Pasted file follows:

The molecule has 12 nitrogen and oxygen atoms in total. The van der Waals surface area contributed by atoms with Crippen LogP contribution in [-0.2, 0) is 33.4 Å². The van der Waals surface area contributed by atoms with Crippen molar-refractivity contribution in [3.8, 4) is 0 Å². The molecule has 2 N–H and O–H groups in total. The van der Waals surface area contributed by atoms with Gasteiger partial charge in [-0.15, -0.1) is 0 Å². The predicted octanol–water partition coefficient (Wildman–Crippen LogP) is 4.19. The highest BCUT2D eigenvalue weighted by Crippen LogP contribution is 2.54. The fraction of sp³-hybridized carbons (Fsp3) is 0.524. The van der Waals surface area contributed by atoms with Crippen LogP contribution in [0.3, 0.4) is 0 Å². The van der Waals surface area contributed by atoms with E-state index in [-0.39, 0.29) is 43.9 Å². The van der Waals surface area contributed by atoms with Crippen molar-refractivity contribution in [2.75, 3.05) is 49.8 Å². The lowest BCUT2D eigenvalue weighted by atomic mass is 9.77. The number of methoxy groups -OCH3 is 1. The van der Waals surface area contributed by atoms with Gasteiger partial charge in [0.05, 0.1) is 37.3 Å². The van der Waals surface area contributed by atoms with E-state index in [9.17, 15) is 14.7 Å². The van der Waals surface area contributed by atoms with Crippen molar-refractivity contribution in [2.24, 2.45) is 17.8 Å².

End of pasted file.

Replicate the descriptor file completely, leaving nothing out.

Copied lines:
The molecule has 12 nitrogen and oxygen atoms in total. The van der Waals surface area contributed by atoms with Crippen LogP contribution in [-0.2, 0) is 33.4 Å². The van der Waals surface area contributed by atoms with Crippen molar-refractivity contribution in [3.8, 4) is 0 Å². The molecule has 2 N–H and O–H groups in total. The van der Waals surface area contributed by atoms with Gasteiger partial charge in [-0.15, -0.1) is 0 Å². The predicted octanol–water partition coefficient (Wildman–Crippen LogP) is 4.19. The highest BCUT2D eigenvalue weighted by Crippen LogP contribution is 2.54. The fraction of sp³-hybridized carbons (Fsp3) is 0.524. The van der Waals surface area contributed by atoms with Crippen LogP contribution in [0.3, 0.4) is 0 Å². The van der Waals surface area contributed by atoms with E-state index in [-0.39, 0.29) is 43.9 Å². The van der Waals surface area contributed by atoms with Crippen molar-refractivity contribution in [2.75, 3.05) is 49.8 Å². The lowest BCUT2D eigenvalue weighted by atomic mass is 9.77. The number of methoxy groups -OCH3 is 1. The van der Waals surface area contributed by atoms with Gasteiger partial charge in [0.05, 0.1) is 37.3 Å². The van der Waals surface area contributed by atoms with E-state index in [9.17, 15) is 14.7 Å². The van der Waals surface area contributed by atoms with Crippen molar-refractivity contribution in [2.24, 2.45) is 17.8 Å².